prise—a veritable coup d’etat. Amadous would
not have abdicated bad ho doomed ..this a conse
quence of bis act in any degree probable, inas
much as <ho two Latin Nations—Franco and
Spain—having each a Rcpuelican Government,
would havo enormous iulluouco on tho third
Latin Nation, thus directly endangering hia
father's throne. Amadous abdicated in expecta
tion that he would bo recalled by tho army,
whoso side bo has taken against tho Ministry.
For this he remained in Portugal. Tho artillery
officers are all monarchists, all members of old
families. Qo believed that, as ho cast away tho
throne, rather than act witu tho Ministry, who
determined to humiliate tho army, they
would pronounce in his favor, and ho
would return at their head, his hands being
then free from constitutional trammels.
But ho was completely checkmated
by the turn of events. Apparently it was some
suspicion of this that induced many members of
tho Cortes, not Ropubiicans, to vote with tho
Republican party in order to overreach tho Roy
al maneuvros.
The Spanish Republic is tho source of unoas-.
inoss at Berlin. Tho Emperor now regrets his
false stop in Franco, and is sorry ho did not re
establish Napoleon or some other Monarch, and
accept tho payment of a slight indemnity, rather
than lot things take their course. Ho regards
tho Spanish Republic as a consequence of tho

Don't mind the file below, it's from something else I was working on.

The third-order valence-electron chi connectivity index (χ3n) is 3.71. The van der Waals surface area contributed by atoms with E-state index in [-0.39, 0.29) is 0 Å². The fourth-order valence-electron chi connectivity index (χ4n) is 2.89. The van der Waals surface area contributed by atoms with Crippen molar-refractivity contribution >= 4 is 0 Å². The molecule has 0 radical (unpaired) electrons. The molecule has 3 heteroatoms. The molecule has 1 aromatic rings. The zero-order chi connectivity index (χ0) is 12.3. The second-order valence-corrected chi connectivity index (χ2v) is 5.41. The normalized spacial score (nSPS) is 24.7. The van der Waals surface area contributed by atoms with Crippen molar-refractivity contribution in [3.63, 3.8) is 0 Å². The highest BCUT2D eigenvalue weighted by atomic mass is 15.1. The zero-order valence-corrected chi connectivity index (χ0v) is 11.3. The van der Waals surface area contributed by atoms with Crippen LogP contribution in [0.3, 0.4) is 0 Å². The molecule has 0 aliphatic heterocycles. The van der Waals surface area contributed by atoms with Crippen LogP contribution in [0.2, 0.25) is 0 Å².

French Republic, and is uncertain where this
desire for Republics will stop.
Tho Herald special, Madrid, Fob. 22, says;
The excitement is increasing, particularly among
tho workingmen. There is an apprehension of
barricades appearing, and Rod Republicans are
urging extreme measures. Tho Carlists in thoiz
operations and intrigues are very active, and the
army is dissatisfied.
■ Washington's birthday reception by tho Ameri
can- Minister became a republican demons
tration.
The Reactionists flro extravagant in expres
sions of hostility to tho American Minister,
whom they regard as officially active in Spanish
politics.
FRANCE.
• Paths, Fob. 23.— The usual state dinner was
given at the Executive residence last evening.
President Thiers was absent, being indisposed,
and the Marquis de Remusat presided. Toasts
wore given, and no speeches made. Tho dinner
was followed by a reception, which was tho
most brilliant of tho season. All American resi
dents and visitors of note attended. Many
houses occupied by Americans wore decorated
with flags. The facade of the Washington Club
was illuminated.
Tho Corapte do Cbnmbord has written a letter
to Bishop Dupanloup declining to follow tho
latter’s advice to make a compromise with tho
Orleans Princes. Tho Count upholds tho hered
itary principle, 'saying: “Without it, I am
nothing; with It, I can accomplish everything.”
WEST INDIES.